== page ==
Is your yard not draining properly? Water buildup can cause a lot of damage and even ruin your home’s foundation if not fixed. You’ll want to solve the problems quickly, so that doesn’t happen.
You’ll find six ways to solve landscaping drainage problems in this article. You’ll want to consider each and see what will work best for you. Let’s begin!
1. Water Your Landscape Less Often
Sometimes, it’s easy enough to stop drainage problems by reducing how often you water your yard. If you’re overwatering the soil, rainwater will sit on top instead of soaking into the earth. It causes many problems, but it’s easy enough to fix.
It helps to track your watering schedule on a calendar so you don’t overdo it. You’ll also want to ensure that you’re watering your property according to the environmental conditions in your area. For instance, if you’re somewhere humid and rainy, you won’t need to water as often as someone who lives in a dry place.
In short, watering your landscape less often is the easiest fix, so you should try it first. However, if that doesn’t seem to change the water buildup in your yard after several weeks, you’ll want to move on to the next option.
2. Change Your Gutters
Next, you might want to fix your gutter system. A lot of runoff can come through broken, cracked gutters. If the downspout isn’t long enough, water will build up in pools around your home.
Downspouts should go at least four feet beyond the house. Although, six feet can be even better. When it’s not far enough away, the water can cause damage to the foundation. Plus, you might have to repair a leaky basement and deal with mold or mildew.
You might want a professional to look at your gutters and make repairs. It’s usually apparent when they’re not working as intended, so you should have no issues finding out if this is the correct step.
3. Add a Trench Drain
Trench drains work well to keep your property dry. If nothing else seems to be working, then you might need to have one installed. They channel water away from your property to be disposed of safely. When choosing this option, you won’t need to worry about runoff collecting on your neighbor’s property.
Trench drains can work with any kind of landscaping too. Professionals can place them alongside concrete areas, including sidewalks, driveways, and patios, which can block water from getting away from your home.
These drainage systems are versatile, so you can use them no matter what. They also come in various colors and materials, so you can get one that looks nice with the rest of your landscaping. Overall, they’re very convenient and are great for keeping your property safe and dry.
4. Install a Dry Well
Dry wells are also very useful in adding more drainage to any yard. These wells collect surface water and push it deeper underground so it doesn’t sit near your home’s foundation. It also removes water pooling in other areas of your property.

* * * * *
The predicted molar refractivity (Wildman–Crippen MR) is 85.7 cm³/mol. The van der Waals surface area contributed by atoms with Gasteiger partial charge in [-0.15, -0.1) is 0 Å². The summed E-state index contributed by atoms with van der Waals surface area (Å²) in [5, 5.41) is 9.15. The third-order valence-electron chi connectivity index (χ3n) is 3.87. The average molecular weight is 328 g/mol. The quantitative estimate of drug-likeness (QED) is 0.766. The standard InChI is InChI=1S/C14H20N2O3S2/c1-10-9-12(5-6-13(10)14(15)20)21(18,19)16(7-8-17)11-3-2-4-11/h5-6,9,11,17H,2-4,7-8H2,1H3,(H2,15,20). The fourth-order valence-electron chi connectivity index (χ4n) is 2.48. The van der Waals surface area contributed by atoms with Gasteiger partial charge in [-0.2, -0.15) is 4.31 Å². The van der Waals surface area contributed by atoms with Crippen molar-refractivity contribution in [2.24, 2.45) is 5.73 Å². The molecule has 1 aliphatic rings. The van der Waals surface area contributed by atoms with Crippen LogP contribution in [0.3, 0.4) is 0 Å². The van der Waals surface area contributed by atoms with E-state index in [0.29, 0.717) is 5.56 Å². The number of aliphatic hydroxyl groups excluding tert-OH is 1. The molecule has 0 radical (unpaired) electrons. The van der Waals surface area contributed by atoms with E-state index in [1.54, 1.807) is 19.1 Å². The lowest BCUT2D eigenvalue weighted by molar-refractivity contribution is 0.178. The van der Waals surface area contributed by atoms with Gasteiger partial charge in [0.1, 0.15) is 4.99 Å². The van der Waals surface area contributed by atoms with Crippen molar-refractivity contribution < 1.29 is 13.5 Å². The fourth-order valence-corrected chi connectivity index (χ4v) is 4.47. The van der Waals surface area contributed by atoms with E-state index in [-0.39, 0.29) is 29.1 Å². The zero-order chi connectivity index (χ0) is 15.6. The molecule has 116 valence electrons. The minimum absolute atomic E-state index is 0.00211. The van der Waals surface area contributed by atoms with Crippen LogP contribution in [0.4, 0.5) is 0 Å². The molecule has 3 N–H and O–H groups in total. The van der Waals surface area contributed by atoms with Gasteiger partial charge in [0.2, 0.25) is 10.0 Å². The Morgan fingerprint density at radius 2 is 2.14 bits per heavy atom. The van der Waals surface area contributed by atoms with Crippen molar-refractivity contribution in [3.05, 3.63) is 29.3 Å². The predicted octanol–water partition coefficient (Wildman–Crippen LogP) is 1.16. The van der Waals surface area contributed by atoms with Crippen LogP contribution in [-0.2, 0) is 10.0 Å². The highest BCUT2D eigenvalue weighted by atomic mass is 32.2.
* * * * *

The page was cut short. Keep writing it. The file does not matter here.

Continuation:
They’re also beneficial if you live near a stream since they can stop it from overflowing when it rains. However, dry wells aren’t for everyone. They might not be able to handle all the runoff in certain areas. Plus, you also need to have specific porous soil conditions to install it.
That said, dry wells are usually a decent option to help clear up a lot of water collecting on your property.
5. Create a Rain Garden
You might want to try making a rain garden if you have a green thumb. You can build one where rainfall travels naturally at the bottom of a slope. Then, add plenty of plants that absorb lots of water there. The plants should drink a lot of the runoff so it doesn’t flood your property.
Some of the best rain garden plants include:
- Lady ferns
Generally, mosses are some of the best plants for rain gardens. They can absorb a ton of water because they use osmosis. That means the entire body of the moss can absorb water, not just the roots.
You’ll want to choose some water-loving plants and add them to your landscaping. Many beautiful options are available, so you will have fun designing your rain garden.
6. Dethatch Your Lawn
Finally, you can try dethatching your property. This method removes the layer of organic debris from the lawn, which helps to increase drainage.
Some signs that dethatching would work for you include your yard having poor grass health. The grass will appear thin and wilted. Your lawn will also feel spongy when you walk on it.
Removing the thatch layer can help improve the condition of your grass and reduce drainage issues, so it’s an excellent solution for many people.
What Causes Landscaping Draining Problems?
There are a few leading causes when it comes to landscape draining issues. Here are some of the ones that happen the most often:
- Short downspout: The gutter’s downspout is too short and collects in a single area.
- Slope towards the house: The yard points towards the house, causing water to accumulate.
- Impacted dirt: The soil on the property condenses, causing it to hold onto water longer, leading to flooding.
- Erosion: Runoff water on the property leads to exposed topsoil. It drifts away with each rain, and water gathers in the eroded space.
- Concrete is in the way: Concrete paths, such as sidewalks or driveways, block storm drains. They can cause water to gather in specified areas too.
Increase Water Drainage Today
If you’re having trouble with water drainage on your property, you’ll want to deal with it immediately. After each rain, more and more water will build up in your yard. Eventually, it will cause severe damage to your landscape and possibly your home.
Water damage is costly to fix, so make sure you give some of the above methods a try!